A few years ago, I was writing a Delphi app that used the F12 key for something or other (I think it was to pop up a dialog showing the current record ID). And at some point, it stopped working on my computer. The users had no problems, but on my development machine, F12 broke into Delphi and popped up the CPU window (!), and after I resumed, my app had never seen the F12 keystroke. I couldn’t find anything in the Delphi docs to explain it, and I finally just gave up and made the app respond to both F12 (which the users were already used to) and F11 (so I could test).
Deepak Shenoy just posted about this very same issue, including the fix. Turns out it’s not a Delphi problem at all; it’s Windows 2000 (and later) that hijack F12, which is probably why I didn’t see the problem at first (I started developing that app on Windows 95, and later switched to Windows 2000 — that would probably be when F12 stopped working). Deepak’s post includes a link to an MS support page that explains how to tell Windows to hijack a different key instead (I like his suggestion of using Pause).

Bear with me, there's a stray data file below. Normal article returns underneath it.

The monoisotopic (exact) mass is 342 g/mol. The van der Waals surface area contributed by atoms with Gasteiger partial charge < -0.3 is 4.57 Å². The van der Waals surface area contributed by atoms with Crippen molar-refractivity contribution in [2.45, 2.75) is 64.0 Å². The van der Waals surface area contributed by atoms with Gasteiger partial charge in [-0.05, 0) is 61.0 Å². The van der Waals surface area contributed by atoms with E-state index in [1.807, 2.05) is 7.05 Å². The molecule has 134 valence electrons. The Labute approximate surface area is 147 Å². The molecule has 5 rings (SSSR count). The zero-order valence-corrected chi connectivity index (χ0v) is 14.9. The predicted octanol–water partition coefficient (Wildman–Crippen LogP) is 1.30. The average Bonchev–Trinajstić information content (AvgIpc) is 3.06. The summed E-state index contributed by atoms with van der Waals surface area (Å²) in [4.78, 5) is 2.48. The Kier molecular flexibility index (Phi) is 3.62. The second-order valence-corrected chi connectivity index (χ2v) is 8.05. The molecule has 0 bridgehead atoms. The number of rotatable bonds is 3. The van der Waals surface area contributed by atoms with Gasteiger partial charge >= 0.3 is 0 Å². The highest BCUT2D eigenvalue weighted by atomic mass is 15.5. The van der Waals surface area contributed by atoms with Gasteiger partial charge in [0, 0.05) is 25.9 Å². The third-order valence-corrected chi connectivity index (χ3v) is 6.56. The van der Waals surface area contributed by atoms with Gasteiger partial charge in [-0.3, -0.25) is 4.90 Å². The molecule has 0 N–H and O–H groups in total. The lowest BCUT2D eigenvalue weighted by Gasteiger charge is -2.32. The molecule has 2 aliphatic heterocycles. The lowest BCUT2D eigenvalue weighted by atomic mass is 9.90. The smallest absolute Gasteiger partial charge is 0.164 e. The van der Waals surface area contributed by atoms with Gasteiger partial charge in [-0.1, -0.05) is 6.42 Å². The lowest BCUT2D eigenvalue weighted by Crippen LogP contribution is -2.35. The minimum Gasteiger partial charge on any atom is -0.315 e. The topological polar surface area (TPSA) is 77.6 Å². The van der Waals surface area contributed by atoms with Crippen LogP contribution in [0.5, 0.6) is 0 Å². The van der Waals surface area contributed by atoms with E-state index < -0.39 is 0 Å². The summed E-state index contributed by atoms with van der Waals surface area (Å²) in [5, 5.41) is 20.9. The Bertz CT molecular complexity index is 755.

I just tested this with a .NET app in Visual Studio, and F12 only forces a break if you have the native debugger attached (by attaching to an already-running program with Debug > Processes and checking the “Native” checkbox). Normally you would only have the CLR debugger attached (this is what Debug > Start does), so F12 isn’t hijacked and your program works as expected.